Waders are not needed. As a matter of fact, if you’re coming in the summer time (and quite frankly why would you come any other time) it’s easier, more convenient and much more comfortable to wear thermal pants and shorts. Wading boots are still a good idea though. Keeping in mind that felt sole wading boots are illegal in NZ. Plus, you’ll have the border security up your bum on the way home if your stuff is still wet. Which it is, because you were fishing 3 hours before you got on the plane!
The weather is a factor but you can always find clear water somewhere. Lakes for instance are a go to if it pisses with rain. Because of the nature of most of the rivers here, the high, dirty water doesn’t last long. Twenty-four to forty-eight hours and the river will be mint again!
Expect wind! Learn to cast into it with accuracy. The wind however does offer some advantages with regards to getting closer to the fish. You can generally close the gap to 20 or so feet with a stiff 25 knot northerly blowing.
Some of the best fishing you can have is when the elements are against you. Learn to deal with them and stay on the game and on the water.
Flies are one of the most talked about and considered elements of fly fishing. Truth be told, your presentation is much more important.
The basic 5 dry and 5 nymph combos looks like this –
•Tail & Hackle Dry
•Bead Head Pheasant Tail
•Hare & Copper
•Green Stone Fly
•Damsel Fly Nymph
With these flies and the right presentation, you should catch 90% of the fishing that didn’t see you coming!
If I could add just one more thing it would be that smaller is better than bigger. So, we are talking 14 – 16 and the normal. Except for backcountry southland. The stoneflies there will bite a hole in your wading boots!
NZ is designed for travellers – it always has been. So finding a place to stay is as easy as finding a town or if you’re of the camping varity, you can pitch a tent almost anywhere.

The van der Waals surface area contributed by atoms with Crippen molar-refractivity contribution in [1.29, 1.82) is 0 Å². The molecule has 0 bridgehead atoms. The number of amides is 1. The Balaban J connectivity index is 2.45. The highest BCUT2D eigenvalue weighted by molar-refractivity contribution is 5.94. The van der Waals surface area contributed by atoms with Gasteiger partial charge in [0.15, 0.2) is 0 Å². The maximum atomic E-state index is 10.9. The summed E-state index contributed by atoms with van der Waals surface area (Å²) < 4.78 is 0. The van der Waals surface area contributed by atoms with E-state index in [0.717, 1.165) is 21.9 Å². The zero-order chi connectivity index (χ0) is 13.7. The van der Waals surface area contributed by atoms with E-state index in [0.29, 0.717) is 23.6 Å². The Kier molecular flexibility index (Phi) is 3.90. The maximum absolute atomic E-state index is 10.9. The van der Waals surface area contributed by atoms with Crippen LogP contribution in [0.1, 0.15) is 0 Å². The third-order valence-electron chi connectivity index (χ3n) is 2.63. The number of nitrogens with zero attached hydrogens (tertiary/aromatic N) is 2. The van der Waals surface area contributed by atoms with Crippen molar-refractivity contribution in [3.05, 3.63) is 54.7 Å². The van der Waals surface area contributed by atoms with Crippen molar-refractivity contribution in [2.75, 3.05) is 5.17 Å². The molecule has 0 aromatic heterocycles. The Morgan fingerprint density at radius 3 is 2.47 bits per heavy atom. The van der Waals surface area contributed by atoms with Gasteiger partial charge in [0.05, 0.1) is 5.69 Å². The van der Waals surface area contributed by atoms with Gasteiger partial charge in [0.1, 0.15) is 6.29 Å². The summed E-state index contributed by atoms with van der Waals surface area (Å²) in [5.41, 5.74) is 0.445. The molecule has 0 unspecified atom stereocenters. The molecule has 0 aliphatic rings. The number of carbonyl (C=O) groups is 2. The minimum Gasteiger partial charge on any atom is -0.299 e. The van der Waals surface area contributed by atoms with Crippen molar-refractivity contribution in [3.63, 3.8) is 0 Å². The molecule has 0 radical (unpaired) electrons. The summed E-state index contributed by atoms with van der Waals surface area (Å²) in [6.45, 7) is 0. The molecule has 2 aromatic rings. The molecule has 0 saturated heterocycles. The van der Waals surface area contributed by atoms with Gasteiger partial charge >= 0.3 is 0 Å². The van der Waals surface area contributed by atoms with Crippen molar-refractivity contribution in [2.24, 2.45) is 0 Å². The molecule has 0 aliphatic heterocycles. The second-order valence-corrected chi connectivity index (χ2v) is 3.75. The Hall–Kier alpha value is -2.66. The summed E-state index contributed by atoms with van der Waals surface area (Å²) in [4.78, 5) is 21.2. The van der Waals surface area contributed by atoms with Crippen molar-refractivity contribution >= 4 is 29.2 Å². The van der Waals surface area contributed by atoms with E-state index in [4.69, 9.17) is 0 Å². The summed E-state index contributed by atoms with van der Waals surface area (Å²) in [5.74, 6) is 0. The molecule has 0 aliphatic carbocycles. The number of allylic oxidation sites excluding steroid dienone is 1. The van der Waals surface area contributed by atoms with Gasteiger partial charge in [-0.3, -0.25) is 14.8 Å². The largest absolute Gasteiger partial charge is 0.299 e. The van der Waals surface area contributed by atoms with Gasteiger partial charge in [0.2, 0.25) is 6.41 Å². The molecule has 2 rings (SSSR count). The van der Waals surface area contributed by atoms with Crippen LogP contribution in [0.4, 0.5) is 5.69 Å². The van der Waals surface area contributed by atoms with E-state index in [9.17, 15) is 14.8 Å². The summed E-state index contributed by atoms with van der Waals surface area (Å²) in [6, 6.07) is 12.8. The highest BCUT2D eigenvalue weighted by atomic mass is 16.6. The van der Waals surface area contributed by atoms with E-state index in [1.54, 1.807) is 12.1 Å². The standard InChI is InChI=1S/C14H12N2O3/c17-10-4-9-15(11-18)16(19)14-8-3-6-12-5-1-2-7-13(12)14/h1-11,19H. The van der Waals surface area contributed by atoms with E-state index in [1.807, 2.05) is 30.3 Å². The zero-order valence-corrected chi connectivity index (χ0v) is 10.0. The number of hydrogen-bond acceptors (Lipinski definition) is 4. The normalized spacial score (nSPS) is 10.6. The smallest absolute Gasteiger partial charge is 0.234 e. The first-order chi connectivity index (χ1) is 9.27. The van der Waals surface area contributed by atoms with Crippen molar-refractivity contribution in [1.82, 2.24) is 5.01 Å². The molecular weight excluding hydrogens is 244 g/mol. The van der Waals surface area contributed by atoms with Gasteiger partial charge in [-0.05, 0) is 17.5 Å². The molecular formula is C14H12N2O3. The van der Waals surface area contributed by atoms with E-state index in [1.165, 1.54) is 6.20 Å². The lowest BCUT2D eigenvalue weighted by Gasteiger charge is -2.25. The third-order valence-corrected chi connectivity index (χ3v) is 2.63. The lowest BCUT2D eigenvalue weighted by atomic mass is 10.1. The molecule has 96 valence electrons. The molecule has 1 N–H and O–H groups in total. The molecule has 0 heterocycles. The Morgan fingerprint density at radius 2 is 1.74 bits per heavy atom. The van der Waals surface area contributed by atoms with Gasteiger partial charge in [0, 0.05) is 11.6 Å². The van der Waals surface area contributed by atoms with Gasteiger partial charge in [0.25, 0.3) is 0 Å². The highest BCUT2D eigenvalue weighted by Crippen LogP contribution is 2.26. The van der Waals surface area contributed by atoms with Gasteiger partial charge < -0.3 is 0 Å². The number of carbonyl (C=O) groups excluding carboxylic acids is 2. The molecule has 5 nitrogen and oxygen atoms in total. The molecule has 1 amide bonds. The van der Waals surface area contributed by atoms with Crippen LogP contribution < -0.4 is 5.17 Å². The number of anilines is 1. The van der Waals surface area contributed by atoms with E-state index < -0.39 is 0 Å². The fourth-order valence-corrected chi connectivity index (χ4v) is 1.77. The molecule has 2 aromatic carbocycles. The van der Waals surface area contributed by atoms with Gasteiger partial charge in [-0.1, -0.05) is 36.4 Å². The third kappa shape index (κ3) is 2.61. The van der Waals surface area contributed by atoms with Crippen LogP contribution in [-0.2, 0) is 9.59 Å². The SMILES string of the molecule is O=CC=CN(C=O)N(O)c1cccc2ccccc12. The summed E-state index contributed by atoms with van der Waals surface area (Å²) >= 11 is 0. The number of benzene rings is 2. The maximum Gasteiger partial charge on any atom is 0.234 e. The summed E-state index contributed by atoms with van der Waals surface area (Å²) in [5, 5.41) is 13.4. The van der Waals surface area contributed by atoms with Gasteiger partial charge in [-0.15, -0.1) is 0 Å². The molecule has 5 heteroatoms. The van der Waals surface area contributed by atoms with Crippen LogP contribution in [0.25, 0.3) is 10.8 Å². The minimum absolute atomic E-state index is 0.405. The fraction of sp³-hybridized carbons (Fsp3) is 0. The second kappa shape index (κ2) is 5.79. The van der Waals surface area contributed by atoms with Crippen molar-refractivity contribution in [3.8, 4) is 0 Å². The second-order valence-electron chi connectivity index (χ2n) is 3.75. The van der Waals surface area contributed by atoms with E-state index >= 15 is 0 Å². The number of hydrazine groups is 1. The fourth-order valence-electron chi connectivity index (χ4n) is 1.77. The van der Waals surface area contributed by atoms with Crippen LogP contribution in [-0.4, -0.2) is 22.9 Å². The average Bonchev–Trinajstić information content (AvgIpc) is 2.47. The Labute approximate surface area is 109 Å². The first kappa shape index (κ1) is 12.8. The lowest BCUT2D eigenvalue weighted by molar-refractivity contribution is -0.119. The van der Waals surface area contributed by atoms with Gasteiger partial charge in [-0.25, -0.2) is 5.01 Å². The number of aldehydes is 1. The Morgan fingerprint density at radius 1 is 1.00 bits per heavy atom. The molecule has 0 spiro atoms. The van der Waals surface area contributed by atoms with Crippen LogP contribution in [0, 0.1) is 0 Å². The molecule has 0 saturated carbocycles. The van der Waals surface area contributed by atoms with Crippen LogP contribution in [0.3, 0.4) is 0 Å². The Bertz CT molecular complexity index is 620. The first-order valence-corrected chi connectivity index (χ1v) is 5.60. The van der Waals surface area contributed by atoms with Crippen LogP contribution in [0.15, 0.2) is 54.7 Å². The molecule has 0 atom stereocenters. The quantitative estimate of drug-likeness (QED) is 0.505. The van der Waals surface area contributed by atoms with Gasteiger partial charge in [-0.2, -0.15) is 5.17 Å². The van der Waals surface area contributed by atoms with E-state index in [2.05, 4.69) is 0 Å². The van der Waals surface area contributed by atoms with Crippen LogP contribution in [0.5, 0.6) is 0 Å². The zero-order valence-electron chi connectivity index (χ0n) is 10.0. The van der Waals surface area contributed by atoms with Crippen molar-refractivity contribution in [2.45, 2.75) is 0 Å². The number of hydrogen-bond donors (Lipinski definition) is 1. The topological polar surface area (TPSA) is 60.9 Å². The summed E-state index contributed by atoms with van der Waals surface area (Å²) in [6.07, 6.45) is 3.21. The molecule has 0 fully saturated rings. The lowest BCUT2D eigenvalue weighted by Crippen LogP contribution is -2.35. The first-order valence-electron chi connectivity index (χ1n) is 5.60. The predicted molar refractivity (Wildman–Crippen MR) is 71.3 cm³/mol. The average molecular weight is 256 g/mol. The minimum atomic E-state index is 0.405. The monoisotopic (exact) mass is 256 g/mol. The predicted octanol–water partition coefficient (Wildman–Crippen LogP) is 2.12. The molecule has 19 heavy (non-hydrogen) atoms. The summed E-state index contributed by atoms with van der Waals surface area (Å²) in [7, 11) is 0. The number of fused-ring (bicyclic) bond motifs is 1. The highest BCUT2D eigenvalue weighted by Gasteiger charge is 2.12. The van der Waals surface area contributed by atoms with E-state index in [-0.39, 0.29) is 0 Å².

Kiwi people are a very friendly bunch and in no time, you’ll probably be staying in someone’s spare room if you’re that way inclined. But other than that, there is accommodation for Africa so don’t worry too much about your digs.
You can Rent-a-Bomb type car in heaps of place if you only intend on using it for A to B work. There really is no need to get a flash car. And a 4×4 is totally out of the question because you’re not allowed to take them off road anyway!
Camper vans or RV’s are ‘ok’ but can be a real pain in the ass to get around in. But they have advantages such as no need for accom!
Food is not cheap but beer is … that’s a win in my book. Also, fuel might as well be liquid gold it so expensive, so try not to run around like an idiot. Do some research and find a place to fish for the whole time your here. Trust me. I’ve been ‘that idiot’ before and blown a lot of cash…there might have been some beer involved?!
FISHING LICENCE!!! You need one. You can get them online before you go and I highly recommend it. The Fish & Game officers are very mobile and very good at catching people without one. They will fine you first time no question. Don’t think for one second you can get away with it because you’ll end up spending good beer money on a stupid fine. They don’t F#%k around!
The two months before Christmas are notoriously windy but the fish are much fresher and less pestered now – a good casters paradise!
After Christmas, the wind settles and the terrestrials kick into gear. Cicada’s are one of the major food sources from Feb to Apr. Keep in mind they’re a small model – about a size 8 or 10.
Like with most fishing articles there’s always someone better suited to pen it out. I’m a travelling expat Australian now living in Central Otago, New Zealand. I’ve done my time here as a traveller since 1994. The bits and pieces above are only what have worked for me.
Don’t over think it. Don’t over dress it. Don’t over pack and don’t strike too early.
Sometimes it’s the simple things in life that define us. Like fly fishing.
Contact Details: https://www.instagram.com/adamroyter